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Galatians 1:7


To resolve the issue raised in this thread, I googled and hit the following book:

The Greek Article: A functional grammar of o-items in the Greek New Testament by Ronald D Peters et al.

There are some interesting quotes:

p. 3: The article functions as a reduced form of the relative pronoun.

p. 4: Both parts of speech are used by the speaker to indicate that information is
being provided that the recipient is to use FOR THE PURPOSE OF IDENTIFICATION.
.. This stands in contrast to the English definte article and demonstratives, which indicate
that the recipient posseses the information necessary for identification or direct the recipient
to the information respectively.

p. 77: The article functions as a form similar to that of the relative pronoun because it is demonstrable
that the article is used to produce structures that fill the same slot as relative clauses. This represents
a system of choice, whereby a Greek speaker may choose one form or the other. With regard to the production
of text, both structures will the same slot, and thus perform the same function. However, with regard to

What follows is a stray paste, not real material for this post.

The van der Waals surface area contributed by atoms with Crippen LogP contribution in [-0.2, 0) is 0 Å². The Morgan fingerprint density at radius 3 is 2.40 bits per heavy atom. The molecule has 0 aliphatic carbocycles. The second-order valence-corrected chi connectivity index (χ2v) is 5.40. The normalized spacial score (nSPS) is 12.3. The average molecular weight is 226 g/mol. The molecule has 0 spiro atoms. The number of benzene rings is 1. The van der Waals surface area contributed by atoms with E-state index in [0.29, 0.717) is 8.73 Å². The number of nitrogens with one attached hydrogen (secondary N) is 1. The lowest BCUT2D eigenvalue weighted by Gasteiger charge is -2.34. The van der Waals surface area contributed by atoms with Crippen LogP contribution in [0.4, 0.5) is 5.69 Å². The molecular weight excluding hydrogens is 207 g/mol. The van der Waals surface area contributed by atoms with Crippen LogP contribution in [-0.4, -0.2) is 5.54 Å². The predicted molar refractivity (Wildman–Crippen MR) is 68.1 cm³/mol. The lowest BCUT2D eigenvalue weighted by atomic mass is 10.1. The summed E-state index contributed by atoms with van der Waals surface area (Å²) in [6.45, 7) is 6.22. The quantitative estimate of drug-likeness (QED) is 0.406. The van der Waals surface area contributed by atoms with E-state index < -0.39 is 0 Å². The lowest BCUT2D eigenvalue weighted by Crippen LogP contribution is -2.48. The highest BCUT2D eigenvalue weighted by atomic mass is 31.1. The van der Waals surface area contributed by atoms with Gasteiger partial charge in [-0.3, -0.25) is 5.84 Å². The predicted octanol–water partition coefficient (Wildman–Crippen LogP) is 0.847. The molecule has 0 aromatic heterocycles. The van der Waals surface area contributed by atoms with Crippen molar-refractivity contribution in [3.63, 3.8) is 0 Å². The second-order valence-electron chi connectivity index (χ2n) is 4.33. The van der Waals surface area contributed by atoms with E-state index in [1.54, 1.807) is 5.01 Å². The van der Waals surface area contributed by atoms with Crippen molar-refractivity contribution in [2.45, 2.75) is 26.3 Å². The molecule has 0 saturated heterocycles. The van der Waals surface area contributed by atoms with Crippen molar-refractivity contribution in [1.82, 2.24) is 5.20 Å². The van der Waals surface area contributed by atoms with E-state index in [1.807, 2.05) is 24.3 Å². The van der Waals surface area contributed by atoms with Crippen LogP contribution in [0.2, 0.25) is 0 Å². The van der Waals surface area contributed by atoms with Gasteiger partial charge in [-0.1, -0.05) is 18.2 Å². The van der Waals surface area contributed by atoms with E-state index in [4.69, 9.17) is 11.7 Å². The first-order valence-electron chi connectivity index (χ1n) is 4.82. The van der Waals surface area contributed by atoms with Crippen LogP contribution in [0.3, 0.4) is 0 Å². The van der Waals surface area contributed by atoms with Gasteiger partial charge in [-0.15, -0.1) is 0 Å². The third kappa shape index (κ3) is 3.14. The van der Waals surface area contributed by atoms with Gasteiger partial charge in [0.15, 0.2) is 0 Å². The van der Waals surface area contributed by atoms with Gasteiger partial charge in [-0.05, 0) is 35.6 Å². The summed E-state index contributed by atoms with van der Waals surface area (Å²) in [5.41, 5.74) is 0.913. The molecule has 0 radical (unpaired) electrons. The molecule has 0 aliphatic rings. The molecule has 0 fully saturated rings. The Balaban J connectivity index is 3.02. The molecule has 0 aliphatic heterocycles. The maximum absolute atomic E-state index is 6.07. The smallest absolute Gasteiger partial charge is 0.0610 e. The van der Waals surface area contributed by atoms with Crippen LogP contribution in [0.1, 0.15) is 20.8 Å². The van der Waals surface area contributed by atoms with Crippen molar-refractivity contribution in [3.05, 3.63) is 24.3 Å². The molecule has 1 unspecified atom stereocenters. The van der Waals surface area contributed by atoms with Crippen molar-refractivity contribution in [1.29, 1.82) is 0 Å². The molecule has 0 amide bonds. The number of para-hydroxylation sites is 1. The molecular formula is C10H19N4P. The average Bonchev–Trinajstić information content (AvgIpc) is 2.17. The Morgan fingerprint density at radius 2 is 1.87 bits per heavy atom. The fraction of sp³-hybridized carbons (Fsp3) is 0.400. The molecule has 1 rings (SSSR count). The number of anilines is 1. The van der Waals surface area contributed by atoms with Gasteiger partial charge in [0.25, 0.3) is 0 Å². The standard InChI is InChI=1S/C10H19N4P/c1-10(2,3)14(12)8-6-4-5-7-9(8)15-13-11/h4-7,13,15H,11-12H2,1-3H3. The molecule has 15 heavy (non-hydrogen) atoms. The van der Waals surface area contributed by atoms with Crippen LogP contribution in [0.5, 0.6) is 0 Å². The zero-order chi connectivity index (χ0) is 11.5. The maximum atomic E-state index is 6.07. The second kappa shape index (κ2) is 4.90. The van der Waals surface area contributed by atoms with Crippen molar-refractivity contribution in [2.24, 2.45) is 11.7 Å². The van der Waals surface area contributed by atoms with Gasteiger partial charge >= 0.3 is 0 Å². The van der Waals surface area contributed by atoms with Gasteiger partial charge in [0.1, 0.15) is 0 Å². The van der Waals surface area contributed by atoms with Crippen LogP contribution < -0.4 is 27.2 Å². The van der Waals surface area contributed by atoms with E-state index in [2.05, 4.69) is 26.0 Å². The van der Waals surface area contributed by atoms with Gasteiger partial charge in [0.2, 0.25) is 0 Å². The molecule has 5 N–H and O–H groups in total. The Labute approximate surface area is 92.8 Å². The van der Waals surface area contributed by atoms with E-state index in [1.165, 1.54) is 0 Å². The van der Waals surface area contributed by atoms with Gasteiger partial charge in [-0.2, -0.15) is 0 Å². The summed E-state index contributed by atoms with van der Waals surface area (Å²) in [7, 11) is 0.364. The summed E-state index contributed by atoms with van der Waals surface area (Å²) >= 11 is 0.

the ideational and interpersonal metafunctions, the choice of one structure over the other reflects a difference
in meaning.

Very interesting viewpoint! It seems quite convincing. It answers to my long-held question:

the article + long participial clause looks almost the same as the relative pronoun + finite clause.
The participial clause which can have all compoments of the finite clause, does not seem to so
different from the finite clause structurally speaking.

My question in Gal 1:7 disappears if it is treated as a reduced form of a relative clause,
The same applies to Jude 4.

Moon Jung

Statistics: Posted by moon — June 16th, 2014, 1:07 am

Galatians 1:8

Stephen Carlson wrote:
Actually, the phrase is καὶ ἐάν = even if.

WOW. That’s it. Thanks.

Statistics: Posted by moon — June 13th, 2014, 4:51 pm